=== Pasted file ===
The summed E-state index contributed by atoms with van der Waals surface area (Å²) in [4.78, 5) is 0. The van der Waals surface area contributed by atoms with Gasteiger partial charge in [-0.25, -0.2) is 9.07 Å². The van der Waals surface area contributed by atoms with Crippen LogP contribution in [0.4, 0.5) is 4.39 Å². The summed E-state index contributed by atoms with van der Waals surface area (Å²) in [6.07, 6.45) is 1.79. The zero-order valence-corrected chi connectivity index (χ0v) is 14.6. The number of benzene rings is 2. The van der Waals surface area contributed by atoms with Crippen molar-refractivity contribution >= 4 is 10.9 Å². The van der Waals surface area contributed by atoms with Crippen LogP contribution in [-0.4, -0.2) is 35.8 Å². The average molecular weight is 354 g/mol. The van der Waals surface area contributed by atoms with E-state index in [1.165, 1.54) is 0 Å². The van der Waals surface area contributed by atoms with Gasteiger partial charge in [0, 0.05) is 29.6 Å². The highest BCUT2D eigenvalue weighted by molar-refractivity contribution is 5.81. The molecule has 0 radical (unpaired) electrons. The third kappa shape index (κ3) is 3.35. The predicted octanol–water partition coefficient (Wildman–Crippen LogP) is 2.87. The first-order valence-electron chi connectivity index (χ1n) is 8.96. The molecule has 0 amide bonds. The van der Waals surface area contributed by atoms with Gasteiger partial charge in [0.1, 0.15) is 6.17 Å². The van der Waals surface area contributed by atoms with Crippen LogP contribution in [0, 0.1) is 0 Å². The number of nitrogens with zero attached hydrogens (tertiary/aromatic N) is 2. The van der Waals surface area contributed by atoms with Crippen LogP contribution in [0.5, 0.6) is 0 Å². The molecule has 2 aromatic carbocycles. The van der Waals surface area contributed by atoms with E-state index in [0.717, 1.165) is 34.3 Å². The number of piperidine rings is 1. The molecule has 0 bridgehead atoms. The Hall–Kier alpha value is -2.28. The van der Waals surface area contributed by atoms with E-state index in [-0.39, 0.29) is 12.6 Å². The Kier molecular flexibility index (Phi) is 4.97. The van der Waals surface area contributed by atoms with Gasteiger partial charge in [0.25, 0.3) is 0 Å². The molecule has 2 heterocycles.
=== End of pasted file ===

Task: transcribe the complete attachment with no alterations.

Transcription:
The summed E-state index contributed by atoms with van der Waals surface area (Å²) in [4.78, 5) is 0. The van der Waals surface area contributed by atoms with Gasteiger partial charge in [-0.25, -0.2) is 9.07 Å². The van der Waals surface area contributed by atoms with Crippen LogP contribution in [0.4, 0.5) is 4.39 Å². The summed E-state index contributed by atoms with van der Waals surface area (Å²) in [6.07, 6.45) is 1.79. The zero-order valence-corrected chi connectivity index (χ0v) is 14.6. The number of benzene rings is 2. The van der Waals surface area contributed by atoms with Crippen molar-refractivity contribution >= 4 is 10.9 Å². The van der Waals surface area contributed by atoms with Crippen LogP contribution in [-0.4, -0.2) is 35.8 Å². The average molecular weight is 354 g/mol. The van der Waals surface area contributed by atoms with E-state index in [1.165, 1.54) is 0 Å². The van der Waals surface area contributed by atoms with Gasteiger partial charge in [0, 0.05) is 29.6 Å². The highest BCUT2D eigenvalue weighted by molar-refractivity contribution is 5.81. The molecule has 0 radical (unpaired) electrons. The third kappa shape index (κ3) is 3.35. The predicted octanol–water partition coefficient (Wildman–Crippen LogP) is 2.87. The first-order valence-electron chi connectivity index (χ1n) is 8.96. The molecule has 0 amide bonds. The van der Waals surface area contributed by atoms with Gasteiger partial charge in [0.1, 0.15) is 6.17 Å². The van der Waals surface area contributed by atoms with Crippen LogP contribution in [0, 0.1) is 0 Å². The number of nitrogens with zero attached hydrogens (tertiary/aromatic N) is 2. The van der Waals surface area contributed by atoms with Crippen LogP contribution in [0.5, 0.6) is 0 Å². The molecule has 2 aromatic carbocycles. The van der Waals surface area contributed by atoms with E-state index in [0.717, 1.165) is 34.3 Å². The number of piperidine rings is 1. The molecule has 0 bridgehead atoms. The Hall–Kier alpha value is -2.28. The van der Waals surface area contributed by atoms with E-state index in [-0.39, 0.29) is 12.6 Å². The Kier molecular flexibility index (Phi) is 4.97. The van der Waals surface area contributed by atoms with Gasteiger partial charge in [0.25, 0.3) is 0 Å². The molecule has 2 heterocycles.